“I can’t hear you. I see you’re not muted, but I can’t hear you.” The images on the Zoom screen showed mouths moving and gestures of conversation, but I could not hear anyone on the other end.
Suddenly, messages started flooding the chat…
I can hear her, Ms. Nosek.
She sounds fine to me.
Ms. Nosek check your settings.
Are you connected to audio Ms. Nosek?
I started to grow a tad frazzled as we only had a short amount of time for the reading workshop ahead. The added pressure of seamlessly managing the tech know-how of Zoom meetings while simultaneously leading a reading workshop is real. Not only did I need to respond to student reading needs in the moment, but I also had to respond to tech-issues, often my own, in the moment as well.
The advice continued in the chat…
Remember this happened before.
What was it last time when this happened to Ms. Nosek?
Ms. Nosek, is your computer volume turned all the way down AGAIN?
I immediately looked down at my keyboard, repeatedly pushed the volume button, and watched the volume symbol on screen grow from zero to ten. Yep. That was it. My computer volume was once again turned all the way down and I didn’t realize it. I planted my hand on the familiar spot on my forehead, took a deep breath, and sighed, “Thank you, fifth graders. What would I do without you? Shall we start reading workshop now?” Then, a friendly, understanding response came my way…
“It’s ok Ms. Nosek. These things happen.”
If your teaching is anything like mine, you’ve made quite a few missteps and blunders this year. Not only have I continually made these flubs, but I have made them publicly, in front of my students and even their families on occasion due to being broadcast into some of their homes. However, the power of this lesson does not come from the blunder itself being made. Rather, the power comes from watching me, the teacher in charge, publicly make them, learn from them, and eventually bounce back.
Some of the missteps and blunders I’ve unintentionally modeled in front of my students have included accidentally ending the entire Zoom meeting instead of closing breakout rooms, allowing my own typos to go unedited on assignments while realizing it as I’m explaining said assignment, and even making a simple arithmetic error in front of everyone while modeling a strategy on how to add fractions with unlike denominators. In all of these instances, rather than trying to cover my tracks or make an excuse for the blunder, I named it, owned it, repaired it when I could, and moved on…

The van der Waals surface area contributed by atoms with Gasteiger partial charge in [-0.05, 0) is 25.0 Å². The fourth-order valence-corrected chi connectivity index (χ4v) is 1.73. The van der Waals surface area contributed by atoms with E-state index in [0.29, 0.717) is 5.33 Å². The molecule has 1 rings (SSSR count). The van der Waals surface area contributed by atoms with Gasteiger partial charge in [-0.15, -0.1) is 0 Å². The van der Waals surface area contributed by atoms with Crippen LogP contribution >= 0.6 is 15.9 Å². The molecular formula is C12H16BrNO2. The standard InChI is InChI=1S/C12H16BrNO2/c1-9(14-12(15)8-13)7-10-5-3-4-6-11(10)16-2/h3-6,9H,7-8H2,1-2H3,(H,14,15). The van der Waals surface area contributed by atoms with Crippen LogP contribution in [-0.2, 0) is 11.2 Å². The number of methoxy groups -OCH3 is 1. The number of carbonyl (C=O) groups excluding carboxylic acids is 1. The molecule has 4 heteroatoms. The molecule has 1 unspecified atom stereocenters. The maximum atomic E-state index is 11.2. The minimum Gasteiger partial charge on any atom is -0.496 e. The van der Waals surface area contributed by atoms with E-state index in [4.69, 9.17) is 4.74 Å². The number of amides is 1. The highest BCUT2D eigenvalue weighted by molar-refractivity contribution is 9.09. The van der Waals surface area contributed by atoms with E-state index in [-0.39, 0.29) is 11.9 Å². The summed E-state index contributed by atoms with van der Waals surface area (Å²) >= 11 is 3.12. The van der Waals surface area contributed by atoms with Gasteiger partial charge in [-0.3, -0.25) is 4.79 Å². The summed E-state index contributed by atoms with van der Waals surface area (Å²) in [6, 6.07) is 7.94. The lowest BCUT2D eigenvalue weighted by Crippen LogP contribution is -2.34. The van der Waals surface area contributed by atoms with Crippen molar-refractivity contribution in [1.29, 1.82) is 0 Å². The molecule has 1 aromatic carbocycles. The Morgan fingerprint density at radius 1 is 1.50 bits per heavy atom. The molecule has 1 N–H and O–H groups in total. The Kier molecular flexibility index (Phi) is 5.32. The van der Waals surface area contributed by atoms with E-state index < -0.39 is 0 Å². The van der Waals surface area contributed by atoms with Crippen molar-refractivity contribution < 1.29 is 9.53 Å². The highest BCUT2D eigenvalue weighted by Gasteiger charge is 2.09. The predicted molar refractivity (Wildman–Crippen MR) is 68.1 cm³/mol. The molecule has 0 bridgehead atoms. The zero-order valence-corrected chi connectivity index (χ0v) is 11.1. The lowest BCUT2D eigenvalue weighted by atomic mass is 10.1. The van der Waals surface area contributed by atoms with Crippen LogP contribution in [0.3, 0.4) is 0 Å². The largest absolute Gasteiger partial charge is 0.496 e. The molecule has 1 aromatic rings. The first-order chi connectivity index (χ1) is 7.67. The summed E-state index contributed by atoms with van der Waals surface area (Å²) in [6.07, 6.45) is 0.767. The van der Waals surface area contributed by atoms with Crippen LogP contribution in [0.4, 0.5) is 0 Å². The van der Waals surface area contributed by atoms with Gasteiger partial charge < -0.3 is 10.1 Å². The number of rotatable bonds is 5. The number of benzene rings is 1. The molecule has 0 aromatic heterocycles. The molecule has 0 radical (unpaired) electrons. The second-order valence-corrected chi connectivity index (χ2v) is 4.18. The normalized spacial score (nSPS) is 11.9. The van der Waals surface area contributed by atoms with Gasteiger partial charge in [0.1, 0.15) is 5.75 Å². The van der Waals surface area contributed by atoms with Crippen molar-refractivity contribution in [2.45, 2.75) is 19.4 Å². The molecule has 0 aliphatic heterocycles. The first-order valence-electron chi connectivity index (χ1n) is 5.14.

Some of these lessons from the blunders have been simple- make sure double check the button I’m about to click in the Zoom meeting before I click on it. Others have been a bit more impactful- when I speed through my work without rereading it, even as an adult who is well versed at doing school, errors are bound to go unfixed. So, be sure to always reread or double check my work. The public and often unintended modeling of noticing, naming, accepting, and then finding the remedy to the errors is where the power of the lesson resides.
After a few weeks together, I noticed students started going through the same process with their small blunders. When minor blunders were made, students would say things like, “Oh well. Let me just fix this and move on!” or “Oh, now I see. Got it.” The embarrassment and self-consciousness of school years past has transformed into a humble confidence of sorts. During this school year more than any other, students are granting themselves grace or are even partially celebrating their minor blunders and then are just moving on.
I’m not able to draw causation from my public unintentional modeling of my missteps and blunders, but I do wonder if this has had an impact on my students when they make a minor misstep as well. I wonder if my frequent publicly made blunders are putting students more at ease for when they make them. I may never have an answer, but I do know I will carry this thinking with me well past this school year.
Learning gained: blunders and missteps publicly modeled are a beautiful thing.
Learning Gain #3 will describe the power of listening to our kids. Click on the follow button to have each post delivered to your inbox, or check back here in a few days! All posts in this series can be found at this link.